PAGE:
Monday, June 27, 2016

Can the sounds of black women's poetic voices get a witness?

This fall in one of my African American literature courses, we'll cover audio recordings by more than 20 black women poets and rappers. The recordings will give us opportunities to consider divergent voices of a range of artists.

Several years ago in my classes, I began incorporating audio recordings of Gwendolyn Brooks, Maya Angelou, Jayne Cortez, Kelly Norman Ellis, Tracie Morris, and others reading their people. The recordings, however, were never the focus. Typically, the published poems were primary.

What happens when we privilege audio recordings and make printed poems secondary? How might that approach shift how we engage the work?

I'll get some answers in the fall.

In recent years, we've listened to MC Lyte, Lauryn Hill, Nicki Minaj, and other rappers. We were more inclined to privilege their sounds, even though we looked at the words on the page. Our experiences engaging their sounds provide a blueprint for how we might proceed with the poetry.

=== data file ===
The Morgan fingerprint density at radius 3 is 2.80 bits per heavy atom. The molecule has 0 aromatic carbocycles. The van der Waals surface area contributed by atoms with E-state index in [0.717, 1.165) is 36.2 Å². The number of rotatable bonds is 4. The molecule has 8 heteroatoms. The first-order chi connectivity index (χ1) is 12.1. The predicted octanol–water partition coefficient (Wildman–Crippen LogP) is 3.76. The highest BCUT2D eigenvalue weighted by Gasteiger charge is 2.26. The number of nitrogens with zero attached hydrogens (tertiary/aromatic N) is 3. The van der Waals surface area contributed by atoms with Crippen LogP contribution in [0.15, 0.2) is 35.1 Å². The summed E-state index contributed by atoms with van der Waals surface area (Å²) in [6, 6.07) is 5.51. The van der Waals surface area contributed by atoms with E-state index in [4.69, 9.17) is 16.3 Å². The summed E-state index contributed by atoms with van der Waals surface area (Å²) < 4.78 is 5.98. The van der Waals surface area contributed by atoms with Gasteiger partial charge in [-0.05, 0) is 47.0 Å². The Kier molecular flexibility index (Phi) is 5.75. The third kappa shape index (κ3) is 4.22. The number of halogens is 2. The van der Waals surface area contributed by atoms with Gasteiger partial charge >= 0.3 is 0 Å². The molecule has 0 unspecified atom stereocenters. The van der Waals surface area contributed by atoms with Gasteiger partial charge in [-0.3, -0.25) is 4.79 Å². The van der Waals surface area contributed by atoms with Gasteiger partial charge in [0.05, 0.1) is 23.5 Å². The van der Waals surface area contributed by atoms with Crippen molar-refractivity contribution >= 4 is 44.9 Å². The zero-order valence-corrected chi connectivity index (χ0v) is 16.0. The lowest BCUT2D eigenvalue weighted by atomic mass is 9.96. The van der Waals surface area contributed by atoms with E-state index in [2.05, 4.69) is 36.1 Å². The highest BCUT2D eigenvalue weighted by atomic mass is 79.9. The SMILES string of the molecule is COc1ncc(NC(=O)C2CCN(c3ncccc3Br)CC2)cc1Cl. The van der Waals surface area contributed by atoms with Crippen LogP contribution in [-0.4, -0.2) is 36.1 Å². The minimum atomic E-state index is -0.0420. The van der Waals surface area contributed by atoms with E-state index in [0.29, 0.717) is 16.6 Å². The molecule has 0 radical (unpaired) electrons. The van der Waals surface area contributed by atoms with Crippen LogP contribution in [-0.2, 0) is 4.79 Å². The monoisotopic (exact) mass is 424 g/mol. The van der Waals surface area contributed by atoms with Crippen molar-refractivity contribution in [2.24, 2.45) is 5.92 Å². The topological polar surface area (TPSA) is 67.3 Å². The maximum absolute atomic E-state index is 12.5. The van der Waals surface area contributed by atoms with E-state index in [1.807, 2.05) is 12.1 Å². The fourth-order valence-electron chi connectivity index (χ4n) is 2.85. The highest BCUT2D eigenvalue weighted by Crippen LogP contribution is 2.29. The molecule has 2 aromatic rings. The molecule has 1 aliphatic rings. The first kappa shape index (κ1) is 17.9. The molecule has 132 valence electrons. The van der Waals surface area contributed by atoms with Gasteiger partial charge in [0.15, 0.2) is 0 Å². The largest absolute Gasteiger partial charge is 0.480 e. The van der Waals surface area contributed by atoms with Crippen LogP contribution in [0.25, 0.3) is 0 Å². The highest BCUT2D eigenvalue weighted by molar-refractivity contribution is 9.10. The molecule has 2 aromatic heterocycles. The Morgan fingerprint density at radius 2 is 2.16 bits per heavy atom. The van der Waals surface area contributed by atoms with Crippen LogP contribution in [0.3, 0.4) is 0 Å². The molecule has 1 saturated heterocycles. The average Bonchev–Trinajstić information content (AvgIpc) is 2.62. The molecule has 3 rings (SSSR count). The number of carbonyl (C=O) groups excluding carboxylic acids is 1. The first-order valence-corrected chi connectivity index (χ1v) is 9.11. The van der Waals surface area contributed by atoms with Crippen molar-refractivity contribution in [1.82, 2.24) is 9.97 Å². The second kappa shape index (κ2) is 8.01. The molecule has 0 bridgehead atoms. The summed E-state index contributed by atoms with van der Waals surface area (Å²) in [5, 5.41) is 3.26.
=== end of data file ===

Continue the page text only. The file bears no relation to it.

For nearly two decades now, I've heard literary scholars speak of the ways that women are "silenced." We somehow rarely comment on the ways that reading and not listening to artists prevents us from hearing them. Maybe the approaches my class takes in the fall will give a group of women artists new listening audiences. 

Blog entries about black women poets

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